When it comes to the title of “worst ride-hailing company in America,” there can be only one. And sure enough, like some kind of mustache-twirling Highlander, Uber is still well ahead of its competition by any metric that involves generally shitty business practices. The Wall Street Journal reports the business responsible for that app you keep meaning to delete (but, you know, you’ve already uploaded all your info, and it would take like four whole minutes to redo it) has been underpaying its New York City drivers for the past two and a half years, making it the second time in three months Uber has admitted to not paying its workers their proper remuneration. Truly, it’s a turn of events that might surprise anyone not familiar with the company’s history of not taking responsibility for sexual assaults in its cars, creating a nightmarish work environment, being run by assholes, and more.
The report and the company itself continually refer to the underpaying of its drivers, which will likely result in a cost of tens of millions of dollars to Uber, as a “mistake” or “error.” It stems from the business taking its commission from the cost of each ride prior to deducting sales tax and a local injury-compensation fund fee, both of which are supposed to be removed from the total of which Uber takes its cut. The regional general manager of Uber for the U.S. and Canada says in a statement, “We are working hard to regain driver trust, and that means being transparent, sticking to our word, and making the Uber experience better from end to end.”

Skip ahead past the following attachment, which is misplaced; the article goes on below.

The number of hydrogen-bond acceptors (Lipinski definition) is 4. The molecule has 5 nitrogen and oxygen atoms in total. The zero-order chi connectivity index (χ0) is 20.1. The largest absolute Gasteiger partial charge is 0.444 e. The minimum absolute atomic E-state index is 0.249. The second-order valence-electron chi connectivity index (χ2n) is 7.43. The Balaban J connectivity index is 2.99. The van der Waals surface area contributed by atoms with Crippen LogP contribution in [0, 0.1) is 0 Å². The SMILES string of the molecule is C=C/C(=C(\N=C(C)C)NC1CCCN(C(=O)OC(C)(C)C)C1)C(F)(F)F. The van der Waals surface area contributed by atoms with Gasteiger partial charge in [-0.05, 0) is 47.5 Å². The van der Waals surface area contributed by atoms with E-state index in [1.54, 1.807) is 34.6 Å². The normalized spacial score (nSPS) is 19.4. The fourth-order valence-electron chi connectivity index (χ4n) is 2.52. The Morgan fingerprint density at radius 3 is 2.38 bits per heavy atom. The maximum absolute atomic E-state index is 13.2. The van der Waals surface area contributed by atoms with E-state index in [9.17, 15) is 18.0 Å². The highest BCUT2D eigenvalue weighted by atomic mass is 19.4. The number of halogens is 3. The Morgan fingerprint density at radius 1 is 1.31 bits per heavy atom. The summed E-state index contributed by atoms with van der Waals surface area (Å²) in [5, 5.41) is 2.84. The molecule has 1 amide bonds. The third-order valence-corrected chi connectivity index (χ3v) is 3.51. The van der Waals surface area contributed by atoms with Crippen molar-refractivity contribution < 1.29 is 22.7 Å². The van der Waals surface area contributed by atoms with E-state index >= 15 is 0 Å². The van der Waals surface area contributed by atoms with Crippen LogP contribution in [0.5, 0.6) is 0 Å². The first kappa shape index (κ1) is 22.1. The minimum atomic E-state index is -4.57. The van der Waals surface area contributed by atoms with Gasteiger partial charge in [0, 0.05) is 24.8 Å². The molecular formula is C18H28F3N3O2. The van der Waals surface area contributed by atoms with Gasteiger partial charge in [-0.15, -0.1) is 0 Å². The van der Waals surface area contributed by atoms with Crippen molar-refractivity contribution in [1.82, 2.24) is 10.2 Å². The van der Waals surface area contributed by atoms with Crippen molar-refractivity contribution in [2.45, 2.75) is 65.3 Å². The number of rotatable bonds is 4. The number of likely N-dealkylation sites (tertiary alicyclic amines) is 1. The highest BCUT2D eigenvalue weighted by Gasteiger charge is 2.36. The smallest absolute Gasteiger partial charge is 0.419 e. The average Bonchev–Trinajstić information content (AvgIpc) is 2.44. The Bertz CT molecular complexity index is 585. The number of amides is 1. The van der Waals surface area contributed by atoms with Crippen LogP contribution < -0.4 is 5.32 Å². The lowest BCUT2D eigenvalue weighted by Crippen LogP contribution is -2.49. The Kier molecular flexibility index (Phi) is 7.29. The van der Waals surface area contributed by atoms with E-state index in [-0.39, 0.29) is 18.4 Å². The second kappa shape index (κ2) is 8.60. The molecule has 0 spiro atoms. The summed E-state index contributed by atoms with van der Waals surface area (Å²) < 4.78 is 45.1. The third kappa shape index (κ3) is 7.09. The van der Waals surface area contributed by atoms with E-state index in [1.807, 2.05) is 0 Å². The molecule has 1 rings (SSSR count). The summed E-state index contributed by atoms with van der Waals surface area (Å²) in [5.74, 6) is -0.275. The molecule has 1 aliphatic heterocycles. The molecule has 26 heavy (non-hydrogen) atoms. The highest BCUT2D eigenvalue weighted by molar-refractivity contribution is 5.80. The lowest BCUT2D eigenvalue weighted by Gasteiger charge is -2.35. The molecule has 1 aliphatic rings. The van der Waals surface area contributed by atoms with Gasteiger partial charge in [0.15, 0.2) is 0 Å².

But buried down beneath the noble language of PR-speak, in the fourth-to-last paragraph of the story, is an interesting wrinkle which again confirms that, in addition to sticking to their word, the company is sticking to being really shitty, and fending off all comers who may attempt to out-shitty Uber. The WSJ flatly notes the valued-at-$68-billion company “had an opportunity to fix the problem in New York City sooner,” noting yet another lawsuit against the company in June 2016 called out the financial discrepancy. But, much like an allegation of assault or concerns about exploitative business practices, Uber chose to ignore it. The company looks forward to your feedback, and please feel free to share any concerns you may have, so that they can file those concerns on a broken flash drive in the basement of its offices.